Tony Jones Blesses Gay Marriage & Ordination
The former Emergent coordinator blogs about his views on faith and sexuality.

Tony Jones, the former national coordinator of Emergent Village and the author of The New Christians, has articulated his beliefs about homosexuality on his blog. Jones, along with other Emergent leaders, has been questioned for years about his views on the debated cultural and doctrinal issue. Until now, Jones had always responded by saying he hadn't made up his mind on the question. "Homosexuality," he would say, "is one issue that I don't want to get wrong."

Well, it seems Jones has now made up his mind. The blog post, which can be read here, explains his journey with the issue from childhood. But Jones discloses that:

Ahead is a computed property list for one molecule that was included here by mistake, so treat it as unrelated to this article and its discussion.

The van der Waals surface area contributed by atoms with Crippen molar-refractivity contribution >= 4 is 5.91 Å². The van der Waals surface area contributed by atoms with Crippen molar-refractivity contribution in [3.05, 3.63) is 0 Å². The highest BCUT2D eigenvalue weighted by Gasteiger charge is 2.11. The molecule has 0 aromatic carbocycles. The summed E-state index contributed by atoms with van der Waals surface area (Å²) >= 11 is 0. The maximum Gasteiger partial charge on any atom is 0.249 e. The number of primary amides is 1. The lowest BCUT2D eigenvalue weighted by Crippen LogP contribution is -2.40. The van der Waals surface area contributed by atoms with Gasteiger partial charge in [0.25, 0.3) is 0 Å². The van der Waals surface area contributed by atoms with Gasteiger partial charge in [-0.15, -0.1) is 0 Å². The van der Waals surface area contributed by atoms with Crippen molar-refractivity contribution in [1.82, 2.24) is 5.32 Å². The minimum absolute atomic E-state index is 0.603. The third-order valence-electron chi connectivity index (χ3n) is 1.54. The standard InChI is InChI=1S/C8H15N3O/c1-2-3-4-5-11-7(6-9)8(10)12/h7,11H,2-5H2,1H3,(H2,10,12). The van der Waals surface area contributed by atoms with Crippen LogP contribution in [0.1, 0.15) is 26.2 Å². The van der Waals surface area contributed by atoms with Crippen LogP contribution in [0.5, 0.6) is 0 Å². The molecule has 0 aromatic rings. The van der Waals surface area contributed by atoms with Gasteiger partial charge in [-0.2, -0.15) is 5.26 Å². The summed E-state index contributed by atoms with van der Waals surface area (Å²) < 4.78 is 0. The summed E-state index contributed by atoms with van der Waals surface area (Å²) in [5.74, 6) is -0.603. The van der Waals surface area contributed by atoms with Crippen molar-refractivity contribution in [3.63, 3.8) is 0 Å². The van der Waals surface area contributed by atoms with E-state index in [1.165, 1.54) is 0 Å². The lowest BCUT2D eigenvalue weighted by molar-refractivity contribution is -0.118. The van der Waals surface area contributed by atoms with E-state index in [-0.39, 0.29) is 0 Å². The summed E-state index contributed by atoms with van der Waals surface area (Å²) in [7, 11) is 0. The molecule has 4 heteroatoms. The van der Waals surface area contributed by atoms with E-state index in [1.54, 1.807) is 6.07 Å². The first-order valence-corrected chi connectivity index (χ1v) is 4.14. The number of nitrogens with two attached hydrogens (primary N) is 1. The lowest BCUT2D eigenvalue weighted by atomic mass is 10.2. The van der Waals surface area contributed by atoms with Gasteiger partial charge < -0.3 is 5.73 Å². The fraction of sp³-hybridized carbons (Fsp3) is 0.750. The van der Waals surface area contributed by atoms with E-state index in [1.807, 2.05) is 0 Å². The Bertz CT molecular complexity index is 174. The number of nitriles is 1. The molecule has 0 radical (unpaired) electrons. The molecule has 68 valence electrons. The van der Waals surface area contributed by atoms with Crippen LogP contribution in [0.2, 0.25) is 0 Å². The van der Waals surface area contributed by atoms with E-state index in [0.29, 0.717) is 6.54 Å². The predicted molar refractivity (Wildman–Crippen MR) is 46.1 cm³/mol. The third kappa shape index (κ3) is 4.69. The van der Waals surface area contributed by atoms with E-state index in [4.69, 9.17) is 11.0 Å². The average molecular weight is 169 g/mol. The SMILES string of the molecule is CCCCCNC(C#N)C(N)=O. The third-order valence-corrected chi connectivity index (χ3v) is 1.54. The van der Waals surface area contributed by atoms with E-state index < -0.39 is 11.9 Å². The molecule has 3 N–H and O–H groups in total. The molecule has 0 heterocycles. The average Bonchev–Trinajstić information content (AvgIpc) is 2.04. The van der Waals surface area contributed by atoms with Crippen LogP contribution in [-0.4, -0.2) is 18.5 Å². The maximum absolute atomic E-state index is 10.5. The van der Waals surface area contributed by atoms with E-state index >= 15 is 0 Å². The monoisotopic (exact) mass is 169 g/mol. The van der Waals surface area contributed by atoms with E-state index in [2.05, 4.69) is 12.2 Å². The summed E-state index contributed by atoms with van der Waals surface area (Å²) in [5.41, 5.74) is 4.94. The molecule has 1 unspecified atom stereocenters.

...all the time I could feel myself drifting toward acceptance that gay persons are fully human persons and should be afforded all of the cultural and ecclesial benefits that I am.


I now believe that GLBTQ can live lives in accord with biblical Christianity (at least as much as any of us can!) and that their monogamy can and should be sanctioned and blessed by church and state.

(BTW, for those unfamiliar with the acronym GLBTQ it stands for Gay, Lesbian, Bisexual, Transgender, and Queer or Questioning...depends on who you ask according to Wikipedia. And for those who are unfamiliar with the acronym BTW...are you kidding me?)